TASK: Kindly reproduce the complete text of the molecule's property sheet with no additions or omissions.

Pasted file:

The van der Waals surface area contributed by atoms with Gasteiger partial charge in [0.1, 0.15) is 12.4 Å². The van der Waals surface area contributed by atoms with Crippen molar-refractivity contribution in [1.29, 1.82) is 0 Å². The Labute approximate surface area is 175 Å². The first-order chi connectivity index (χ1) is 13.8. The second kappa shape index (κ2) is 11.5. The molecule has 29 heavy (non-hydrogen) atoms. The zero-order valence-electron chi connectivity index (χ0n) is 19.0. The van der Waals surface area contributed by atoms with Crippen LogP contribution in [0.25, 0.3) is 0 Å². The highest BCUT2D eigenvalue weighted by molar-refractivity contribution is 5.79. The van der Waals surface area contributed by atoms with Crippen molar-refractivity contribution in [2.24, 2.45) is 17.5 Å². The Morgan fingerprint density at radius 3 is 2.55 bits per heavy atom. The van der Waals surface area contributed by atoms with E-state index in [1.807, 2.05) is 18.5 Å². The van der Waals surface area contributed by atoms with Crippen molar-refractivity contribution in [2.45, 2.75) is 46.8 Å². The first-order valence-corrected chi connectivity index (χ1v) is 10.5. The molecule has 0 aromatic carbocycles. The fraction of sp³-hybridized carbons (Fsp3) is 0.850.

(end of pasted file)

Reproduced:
The van der Waals surface area contributed by atoms with Gasteiger partial charge in [0.1, 0.15) is 12.4 Å². The van der Waals surface area contributed by atoms with Crippen molar-refractivity contribution in [1.29, 1.82) is 0 Å². The Labute approximate surface area is 175 Å². The first-order chi connectivity index (χ1) is 13.8. The second kappa shape index (κ2) is 11.5. The molecule has 29 heavy (non-hydrogen) atoms. The zero-order valence-electron chi connectivity index (χ0n) is 19.0. The van der Waals surface area contributed by atoms with Crippen LogP contribution in [0.25, 0.3) is 0 Å². The highest BCUT2D eigenvalue weighted by molar-refractivity contribution is 5.79. The van der Waals surface area contributed by atoms with Crippen molar-refractivity contribution in [2.24, 2.45) is 17.5 Å². The Morgan fingerprint density at radius 3 is 2.55 bits per heavy atom. The van der Waals surface area contributed by atoms with E-state index in [1.807, 2.05) is 18.5 Å². The van der Waals surface area contributed by atoms with Crippen molar-refractivity contribution in [2.45, 2.75) is 46.8 Å². The first-order valence-corrected chi connectivity index (χ1v) is 10.5. The molecule has 0 aromatic carbocycles. The fraction of sp³-hybridized carbons (Fsp3) is 0.850.